Anatomy of an Indie Book

Hello again, everyone.

It’s been a while coming, but I’m finally finished with a sequel to The Fixer from a few years back.  I felt like Garrett deserved a little more page time and there was a story that had to spring out of the way he’d been forced to change his life before the events of the Birthright series in which we first saw him.

I know I’ve spoken of the virtues of Sketchup, Twilight Render, and Photoshop in the past, so I won’t bore you with that.  What I will post are some of the steps involved in making the cover.

Indie authors (at least this one, to be sure) don’t have an art department.  What I do have, though, is a teenager with an artistic flair and a desire to do something creative and new to help out dad.  So, this book cover is largely his doing.  I promised him money and the cover credit in my book for his help, so it seemed like a fair trade since he did most of the heavy lifting.

He sent me a concept, which we both tweaked and played with.  Then he made a number of his own elements and asked me to re-do the street scene the cover character is seen walking in.

That consisted of several steps.

This is the rough design.  It doesn’t take much in Sketchup to create a fairly complex scene.  Draw, extrude, ‘follow me’, and various other commands can produce simple shapes pretty intuitively.  Don’t mind the lady that’s about to embark on the home remodeling project in the foreground; that’s a cutout Sketchup places in every new scene for scale.  I gave her a good home as I continued the project.


Now we have color.  Also, though this image doesn’t show it, I’ve assigned lighting and textures to most of the colors and patterns which won’t begin to pop until I start the photo render process.




Here is the rendered image.  Yup, it’s a little dark, which I fixed later.  This happens to be the version I sent to WordPress, though, so I’ll just make excuses and move on.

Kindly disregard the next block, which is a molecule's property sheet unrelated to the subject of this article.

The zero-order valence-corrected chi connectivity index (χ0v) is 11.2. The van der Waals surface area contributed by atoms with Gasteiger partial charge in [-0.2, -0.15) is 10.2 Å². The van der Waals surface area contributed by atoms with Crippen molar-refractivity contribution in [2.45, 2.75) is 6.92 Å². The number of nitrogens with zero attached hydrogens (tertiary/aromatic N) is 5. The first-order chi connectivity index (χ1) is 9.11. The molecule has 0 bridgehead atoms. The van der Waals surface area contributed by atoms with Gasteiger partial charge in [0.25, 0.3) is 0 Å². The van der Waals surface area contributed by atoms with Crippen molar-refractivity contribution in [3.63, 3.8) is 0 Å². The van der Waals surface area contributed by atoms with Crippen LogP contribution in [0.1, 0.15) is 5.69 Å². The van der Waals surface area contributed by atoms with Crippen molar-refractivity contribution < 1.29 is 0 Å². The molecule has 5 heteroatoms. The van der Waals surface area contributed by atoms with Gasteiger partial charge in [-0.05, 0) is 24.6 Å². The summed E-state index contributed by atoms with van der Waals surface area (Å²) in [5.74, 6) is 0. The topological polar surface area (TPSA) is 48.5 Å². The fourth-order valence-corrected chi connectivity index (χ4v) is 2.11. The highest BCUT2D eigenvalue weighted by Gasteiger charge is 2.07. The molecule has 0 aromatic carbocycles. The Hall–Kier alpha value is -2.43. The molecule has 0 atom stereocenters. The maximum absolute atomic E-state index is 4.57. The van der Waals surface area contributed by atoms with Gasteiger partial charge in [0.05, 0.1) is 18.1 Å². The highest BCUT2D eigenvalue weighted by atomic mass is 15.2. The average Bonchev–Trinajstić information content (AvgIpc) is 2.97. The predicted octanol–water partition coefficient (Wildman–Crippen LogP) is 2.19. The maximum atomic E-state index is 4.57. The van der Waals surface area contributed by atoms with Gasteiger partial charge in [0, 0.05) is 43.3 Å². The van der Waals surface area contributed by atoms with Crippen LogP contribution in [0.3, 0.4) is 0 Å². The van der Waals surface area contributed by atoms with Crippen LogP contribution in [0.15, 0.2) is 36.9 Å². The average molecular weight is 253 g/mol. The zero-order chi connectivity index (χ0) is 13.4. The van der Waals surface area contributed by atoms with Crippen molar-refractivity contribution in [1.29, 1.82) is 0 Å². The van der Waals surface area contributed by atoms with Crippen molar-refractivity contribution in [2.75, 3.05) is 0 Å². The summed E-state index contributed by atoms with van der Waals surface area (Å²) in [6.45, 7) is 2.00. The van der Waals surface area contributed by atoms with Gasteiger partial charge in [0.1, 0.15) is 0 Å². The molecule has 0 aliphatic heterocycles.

Still doesn’t quite seem realistic, though, right?



Now we render ‘fog’, which gives the fading/hazy effect of making more distant objects less distinct.




Now have something.  I sent it back to my cover designer (the aforementioned firstborn offspring) and he layered everything up and sent me the cover below.




You might notice we flipped the street horizontally.  Seemed like the thing to do.  And for all the detail and work I put into the street, hardly any of it got used.  I feel for set designers and the like, who create complex scenes and put a lot of thought into why things belong in a scene, only to have it raced by or end up on the cutting room floor.  Oh well, it all worked out in the end and I don’t have to pay royalties for stock photos, plus my cover designer’s commission is very reasonable!  Not to mention I’m proud of our kid’s talents!


The book is due out in a week or two.  I just need to finish the front matter, ‘other books by Ryan’ page, that sort of thing.  It’s the monotonous, not-fun part of writing that still must be done.

Chat soon!

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One response to “Anatomy of an Indie Book”

  1. Raylyn Krauter says :

    So this is one I have been waiting for!! I am so impressed with the artwork and the fact that you employed you child to help you/actually do it!! Hope you paid him well.

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